- Dr. Dejace lists 4 notable randomized human trials (22:05) “regarding prolonged antibiotics for Lyme” and stated “All reached similar conclusions.” However, a closer look reveals the studies have far too many variables to be accurately referred to as reaching similar conclusions.
- For example, one study by Wormser (2003) compared the difference between 10 and 20 days of doxycycline while the second study compared three months of IV oral antibiotics with placebos. A third study gave all patients IV ceftriaxone for two weeks, and then continued with three months of oral antibiotics or placebo. (This third study was done in Europe where Borrelia strains that cause Lyme disease are different, and according to the authors have “different clinical manifestations“ than those in the USA and Vermont.)
Why this is important: Presenting three extremely diverse research studies as definitively confirming a consensus about longer term antibiotic treatment for Lyme disease could be confusing to Vermont health care providers. It is important for Vermonters, and their providers, to understand that the treatment of Lyme disease is an emerging science, not one that has been settled by comprehensive and cohesive research.
About the misdiagnosis of Lyme disease:
- Dr. Dejace mentions a paper describing 3 cases where significant illness were misdiagnosed as Lyme disease (26:27). He does not mention that there is formal documentation of Lyme disease being misdiagnosed as Juvenile Rheumatoid Arthritis, cellulitis, multiple sclerosis, polymyalgia rheumatica, or as sports related injuries.
Why this is important: Vermonters and their health care providers should be provided with equitable information about the diagnosis and treatment of Lyme disease. There are multiple physician documented cases of serious illnesses mistakenly diagnosed as Lyme disease, and also of Lyme disease misdiagnosed as another illness. In both scenarios comprehensive physician education would reduce incidence of misdiagnosis.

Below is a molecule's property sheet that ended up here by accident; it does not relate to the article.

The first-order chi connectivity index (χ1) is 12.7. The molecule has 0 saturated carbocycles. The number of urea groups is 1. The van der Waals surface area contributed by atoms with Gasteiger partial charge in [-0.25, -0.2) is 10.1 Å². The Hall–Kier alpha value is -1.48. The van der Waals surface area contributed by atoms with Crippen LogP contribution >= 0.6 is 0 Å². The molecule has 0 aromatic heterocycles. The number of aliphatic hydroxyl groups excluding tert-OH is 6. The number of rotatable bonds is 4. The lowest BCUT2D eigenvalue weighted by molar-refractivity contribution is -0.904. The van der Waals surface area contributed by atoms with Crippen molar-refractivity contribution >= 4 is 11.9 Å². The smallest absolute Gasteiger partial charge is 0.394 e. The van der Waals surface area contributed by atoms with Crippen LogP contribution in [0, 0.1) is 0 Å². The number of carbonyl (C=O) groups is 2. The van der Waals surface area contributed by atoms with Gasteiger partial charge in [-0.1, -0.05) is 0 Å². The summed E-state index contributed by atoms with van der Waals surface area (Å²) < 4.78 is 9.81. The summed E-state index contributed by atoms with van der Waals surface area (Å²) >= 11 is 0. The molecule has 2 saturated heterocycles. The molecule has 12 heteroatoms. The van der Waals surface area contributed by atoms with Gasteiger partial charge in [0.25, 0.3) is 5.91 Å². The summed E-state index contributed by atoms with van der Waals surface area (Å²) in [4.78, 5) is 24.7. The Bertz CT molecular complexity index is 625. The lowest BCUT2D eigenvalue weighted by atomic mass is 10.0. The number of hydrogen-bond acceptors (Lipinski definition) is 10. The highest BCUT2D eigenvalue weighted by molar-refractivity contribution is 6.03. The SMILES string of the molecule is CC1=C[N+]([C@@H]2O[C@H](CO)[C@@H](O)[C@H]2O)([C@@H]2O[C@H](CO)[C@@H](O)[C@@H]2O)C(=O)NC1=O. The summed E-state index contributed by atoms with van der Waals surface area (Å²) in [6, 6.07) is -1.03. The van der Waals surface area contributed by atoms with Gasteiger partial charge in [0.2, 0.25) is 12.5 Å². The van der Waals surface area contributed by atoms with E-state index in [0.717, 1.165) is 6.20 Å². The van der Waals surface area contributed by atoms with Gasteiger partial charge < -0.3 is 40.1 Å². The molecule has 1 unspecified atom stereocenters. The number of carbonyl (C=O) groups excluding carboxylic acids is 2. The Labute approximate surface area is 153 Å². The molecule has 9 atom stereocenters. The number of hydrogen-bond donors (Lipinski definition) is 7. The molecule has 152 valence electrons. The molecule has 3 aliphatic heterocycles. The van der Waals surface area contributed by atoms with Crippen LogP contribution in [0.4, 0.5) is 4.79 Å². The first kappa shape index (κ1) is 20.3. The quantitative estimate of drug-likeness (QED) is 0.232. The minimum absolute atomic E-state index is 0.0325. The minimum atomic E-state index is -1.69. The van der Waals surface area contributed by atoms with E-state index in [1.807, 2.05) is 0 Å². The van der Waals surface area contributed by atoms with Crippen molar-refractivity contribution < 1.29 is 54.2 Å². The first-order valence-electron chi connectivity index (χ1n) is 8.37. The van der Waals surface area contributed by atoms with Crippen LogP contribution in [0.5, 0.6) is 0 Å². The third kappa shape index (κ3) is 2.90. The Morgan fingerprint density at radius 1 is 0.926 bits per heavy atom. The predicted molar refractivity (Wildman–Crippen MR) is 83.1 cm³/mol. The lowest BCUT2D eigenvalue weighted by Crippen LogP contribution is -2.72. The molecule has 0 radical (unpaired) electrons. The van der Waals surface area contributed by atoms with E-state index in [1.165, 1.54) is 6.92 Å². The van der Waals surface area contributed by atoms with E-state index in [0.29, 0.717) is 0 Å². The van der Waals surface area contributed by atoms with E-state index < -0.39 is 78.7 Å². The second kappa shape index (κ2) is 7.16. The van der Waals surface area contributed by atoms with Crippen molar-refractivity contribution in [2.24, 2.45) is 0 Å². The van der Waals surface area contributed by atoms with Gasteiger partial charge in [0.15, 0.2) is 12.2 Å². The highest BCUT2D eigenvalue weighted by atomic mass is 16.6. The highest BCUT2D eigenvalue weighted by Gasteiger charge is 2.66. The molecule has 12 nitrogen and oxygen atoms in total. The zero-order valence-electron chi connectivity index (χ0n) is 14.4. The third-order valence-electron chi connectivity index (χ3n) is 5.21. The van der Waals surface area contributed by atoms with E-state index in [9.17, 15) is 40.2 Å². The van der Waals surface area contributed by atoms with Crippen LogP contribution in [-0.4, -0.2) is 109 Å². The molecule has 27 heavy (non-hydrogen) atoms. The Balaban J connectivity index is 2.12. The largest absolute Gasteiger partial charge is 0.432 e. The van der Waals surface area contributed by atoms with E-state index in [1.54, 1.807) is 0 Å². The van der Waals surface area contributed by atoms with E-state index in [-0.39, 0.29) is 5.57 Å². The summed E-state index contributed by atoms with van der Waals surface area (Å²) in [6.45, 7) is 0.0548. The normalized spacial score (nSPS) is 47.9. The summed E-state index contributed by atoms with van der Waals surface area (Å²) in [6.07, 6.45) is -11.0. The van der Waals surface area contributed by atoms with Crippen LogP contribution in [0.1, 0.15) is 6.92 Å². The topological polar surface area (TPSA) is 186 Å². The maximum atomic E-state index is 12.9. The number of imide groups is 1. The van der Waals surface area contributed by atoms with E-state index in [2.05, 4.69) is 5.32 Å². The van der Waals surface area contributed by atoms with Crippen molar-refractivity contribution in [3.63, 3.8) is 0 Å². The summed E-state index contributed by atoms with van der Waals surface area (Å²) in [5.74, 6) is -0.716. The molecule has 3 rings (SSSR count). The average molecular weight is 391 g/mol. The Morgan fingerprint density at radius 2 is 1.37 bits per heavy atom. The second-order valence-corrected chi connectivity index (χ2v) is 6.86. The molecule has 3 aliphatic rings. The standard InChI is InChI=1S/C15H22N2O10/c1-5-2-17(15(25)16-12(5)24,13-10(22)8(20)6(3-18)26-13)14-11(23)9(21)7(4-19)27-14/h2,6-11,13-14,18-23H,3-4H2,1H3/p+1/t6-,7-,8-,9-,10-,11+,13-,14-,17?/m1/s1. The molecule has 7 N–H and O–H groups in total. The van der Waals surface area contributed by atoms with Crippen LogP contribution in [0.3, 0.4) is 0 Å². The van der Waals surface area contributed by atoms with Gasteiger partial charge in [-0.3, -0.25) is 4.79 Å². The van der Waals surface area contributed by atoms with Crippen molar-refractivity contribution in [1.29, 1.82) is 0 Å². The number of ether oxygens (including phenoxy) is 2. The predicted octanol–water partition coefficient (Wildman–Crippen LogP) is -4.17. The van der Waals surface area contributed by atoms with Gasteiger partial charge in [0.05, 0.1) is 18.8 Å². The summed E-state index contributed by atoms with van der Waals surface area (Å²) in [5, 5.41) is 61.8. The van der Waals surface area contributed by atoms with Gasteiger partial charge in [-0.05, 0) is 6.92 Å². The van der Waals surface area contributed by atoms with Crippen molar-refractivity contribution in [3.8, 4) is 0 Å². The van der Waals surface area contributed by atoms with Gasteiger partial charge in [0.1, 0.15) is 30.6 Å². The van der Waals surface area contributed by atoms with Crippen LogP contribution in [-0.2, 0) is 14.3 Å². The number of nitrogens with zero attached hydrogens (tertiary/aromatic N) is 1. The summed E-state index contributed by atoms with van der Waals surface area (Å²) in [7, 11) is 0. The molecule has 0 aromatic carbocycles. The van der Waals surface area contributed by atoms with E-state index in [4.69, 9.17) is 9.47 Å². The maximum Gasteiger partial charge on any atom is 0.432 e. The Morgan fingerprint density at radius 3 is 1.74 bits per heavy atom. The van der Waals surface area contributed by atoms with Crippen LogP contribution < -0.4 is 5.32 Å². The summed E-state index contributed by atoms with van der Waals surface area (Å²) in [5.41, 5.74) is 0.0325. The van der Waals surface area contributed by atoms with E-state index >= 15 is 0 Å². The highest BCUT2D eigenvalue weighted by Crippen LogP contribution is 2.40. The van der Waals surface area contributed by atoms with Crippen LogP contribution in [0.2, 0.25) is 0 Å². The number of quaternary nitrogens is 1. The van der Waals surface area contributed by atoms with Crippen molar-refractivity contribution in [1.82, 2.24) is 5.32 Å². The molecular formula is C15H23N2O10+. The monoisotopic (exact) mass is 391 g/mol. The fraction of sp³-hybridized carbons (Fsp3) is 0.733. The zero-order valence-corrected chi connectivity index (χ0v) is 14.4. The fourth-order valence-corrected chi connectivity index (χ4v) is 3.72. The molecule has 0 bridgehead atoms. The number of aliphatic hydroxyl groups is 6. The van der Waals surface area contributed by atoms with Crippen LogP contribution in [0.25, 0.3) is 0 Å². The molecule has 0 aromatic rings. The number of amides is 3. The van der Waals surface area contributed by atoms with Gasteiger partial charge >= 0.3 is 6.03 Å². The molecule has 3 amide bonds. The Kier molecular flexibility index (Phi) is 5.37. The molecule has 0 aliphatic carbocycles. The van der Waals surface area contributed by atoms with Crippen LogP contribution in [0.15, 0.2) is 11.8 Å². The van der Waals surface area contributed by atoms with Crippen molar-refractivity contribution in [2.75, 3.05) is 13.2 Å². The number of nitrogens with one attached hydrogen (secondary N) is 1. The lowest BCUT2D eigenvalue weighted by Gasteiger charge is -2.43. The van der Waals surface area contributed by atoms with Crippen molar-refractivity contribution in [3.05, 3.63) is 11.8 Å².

Tickborne diseases have a significant impact on Vermonters. In recent years, Vermont led the USA for incidence of Lyme disease. Other tickborne diseases are on the rise in Vermont, and a new tick species is likely in the process of establishing itself in our state.
It is commendable that the VDH has offered a webinar to help Vermont’s health care providers better diagnose and treat tickborne diseases, but this webinar reveals a need for additional, thorough and equitable information regarding the clinical diagnosis and effective treatment of Lyme disease.
Truly equitable information about Lyme and tickborne diseases would acknowledge that we don’t know what we don’t know. That being said, there is enough we do know about tick-borne disease to provide a basis for standard care. One could question if the 5 question long post test providing CE credits truly ensures Vermonts’ health care providers are adequately trained in the objectives of this webinar? This is of critical importance when Vermont’s children ages 5-14 are at highest risk for Lyme disease.
Vermonters and their health care providers need comprehensive education about Lyme and other TBDs. They should have accurate and up-to-date information about disease presentation in Vermont. Providers should be trained to understand potential problems with blood tests for Lyme disease, and be able to make a clinical diagnosis. Additional presentations of disseminated Lyme disease, like those listed on the VDH and CDC websites, should be included in the webinar. Providers should be trained to recognize psychiatric and cognitive manifestations of tickborne diseases, along with behavioral and other unique presentations of pediatric tickborne illness in Vermont’s children.
When we give Vermonters and their health care providers access to thorough and equitable information, we empower them to use their training, expertise, and experience to make informed and individualized health care decisions that benefit Vermonters affected by tickborne diseases, their families, their employers, and their communities.